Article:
Apr
17
comment On the declensions of the pronoun “man”. Part II: does the dative depend on the gender of the speaker?
@c.p. Well, now that you added "der Arzt" to the beginning of the sentence, this answer addresses your question again. However, without the noun, i.e. your second version of the question, you only need "einem": Wenn einem das Neugeborene gezeigt wird. Just to clarify for potential future visitors (I'm aware that you now that): This is passive and the other person (the doc here) is not mentioned explicitly. In active voice, as the question stands now you (and originally was) you need subject and dative object.
Apr
17
comment On the declensions of the pronoun “man”? Part I: Finding a substitute for the genitive for “man”
ambig: ambivalent, zweideutig, mehrdeutig – English: ambiguous; kein sehr geläufiges Wort im Deutschen ;)
Apr
17
comment On the declensions of the pronoun “man”. Part II: does the dative depend on the gender of the speaker?
The question has just been updated. Do you mind addressing the change, too?!
Apr
17
comment On the declensions of the pronoun “man”. Part II: does the dative depend on the gender of the speaker?
Actually, you would use both "einer" and "einem": "Wenn einer(=e.g. doc) einem(=me) das Neugeborene zeigt". Or also possible "Wenn man(=e.g. me) einem(=someone else) das Neugeborene zeigt".
Apr
16
comment poetogen – Alternativbedeutungen, Herkunft, Herleitung
Ich lebe im gleichen Universum wie du. Das Wort klingt auch einfach zu abgefahren.
Apr
16
comment What does the following translate to in english? “Jawooooolllllooo! - feeling hot -boy-mäßig”
Why you don't ask your friend. The ending "-mäßig" is "-like". It's not slang.
Apr
16
comment Are these sentence in the passive voice correct?
I guess it's a trend. Related: german.stackexchange.com/q/11392/1224 – I wonder if it is helpful at all if we answer the question "Are these sentence correct".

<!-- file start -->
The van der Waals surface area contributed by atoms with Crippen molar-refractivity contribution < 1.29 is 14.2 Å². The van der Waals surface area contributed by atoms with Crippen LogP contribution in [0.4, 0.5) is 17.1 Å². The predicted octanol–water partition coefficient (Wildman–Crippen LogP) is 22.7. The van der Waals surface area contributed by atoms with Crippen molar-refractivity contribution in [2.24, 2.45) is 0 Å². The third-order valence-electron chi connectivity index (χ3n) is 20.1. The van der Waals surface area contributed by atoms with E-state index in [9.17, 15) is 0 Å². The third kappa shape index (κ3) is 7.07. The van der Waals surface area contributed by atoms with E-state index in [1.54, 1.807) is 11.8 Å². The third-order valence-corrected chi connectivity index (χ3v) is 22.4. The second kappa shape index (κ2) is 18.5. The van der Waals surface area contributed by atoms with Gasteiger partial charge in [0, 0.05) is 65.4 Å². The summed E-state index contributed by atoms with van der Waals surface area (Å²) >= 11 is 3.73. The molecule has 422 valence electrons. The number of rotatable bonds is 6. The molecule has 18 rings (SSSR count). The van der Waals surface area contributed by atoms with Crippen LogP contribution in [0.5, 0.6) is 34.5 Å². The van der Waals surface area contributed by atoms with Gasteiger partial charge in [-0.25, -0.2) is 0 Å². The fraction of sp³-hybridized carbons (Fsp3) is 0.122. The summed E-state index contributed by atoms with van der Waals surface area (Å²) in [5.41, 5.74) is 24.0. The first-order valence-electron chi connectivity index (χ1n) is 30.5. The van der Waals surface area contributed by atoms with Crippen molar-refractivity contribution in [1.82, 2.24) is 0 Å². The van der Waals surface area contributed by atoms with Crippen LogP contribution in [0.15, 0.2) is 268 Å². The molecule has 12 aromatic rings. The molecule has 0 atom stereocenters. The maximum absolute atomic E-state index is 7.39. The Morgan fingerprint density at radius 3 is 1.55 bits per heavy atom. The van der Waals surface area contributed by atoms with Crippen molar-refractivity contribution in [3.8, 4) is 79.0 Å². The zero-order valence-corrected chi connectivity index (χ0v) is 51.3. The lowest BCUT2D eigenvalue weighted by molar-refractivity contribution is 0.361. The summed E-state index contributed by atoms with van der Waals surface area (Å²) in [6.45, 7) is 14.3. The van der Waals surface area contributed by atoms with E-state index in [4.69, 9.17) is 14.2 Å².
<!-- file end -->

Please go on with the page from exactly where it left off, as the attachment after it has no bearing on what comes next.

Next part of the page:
Apr
16
comment Are these passive sentences correct?
@TomAu Fair enough. I really appreciate your effort. The point I'm seeing is that the question still is a little, um, broad. There's no real question in it; and what I'm missing is a response to the comment of Carsten Schultz; at least asking what he(actually we all) mean by being more specific. Anyway. I didn't intend to discuss this here much further. And I clearly do not want to keep you from editing. It's surely a benefit to this site.
Apr
16
comment Are these passive sentences correct?
@TomAu I appreciate your efforts into improving these questions. For that reason I voted for open, although I'm still seeing some critical issues. Anyways, I'd rather like to see that OP's themselves improve their question. It's not our job to make their questions good; I mean, to guess what their problem is.
Apr
16
comment Any German books with included vocabulary?
Well, there's one problem I'm seeing. A good translation is not word-by-word. A translation may differ very much from the original text, i.e. the translation does not address the words being used in the original but rather how a native speaker would convey the message. I mean, if you read the text in your mother-tongue, you'll certainly understand the context but it won't give you a hint on what a particular word means and you still need to look it up.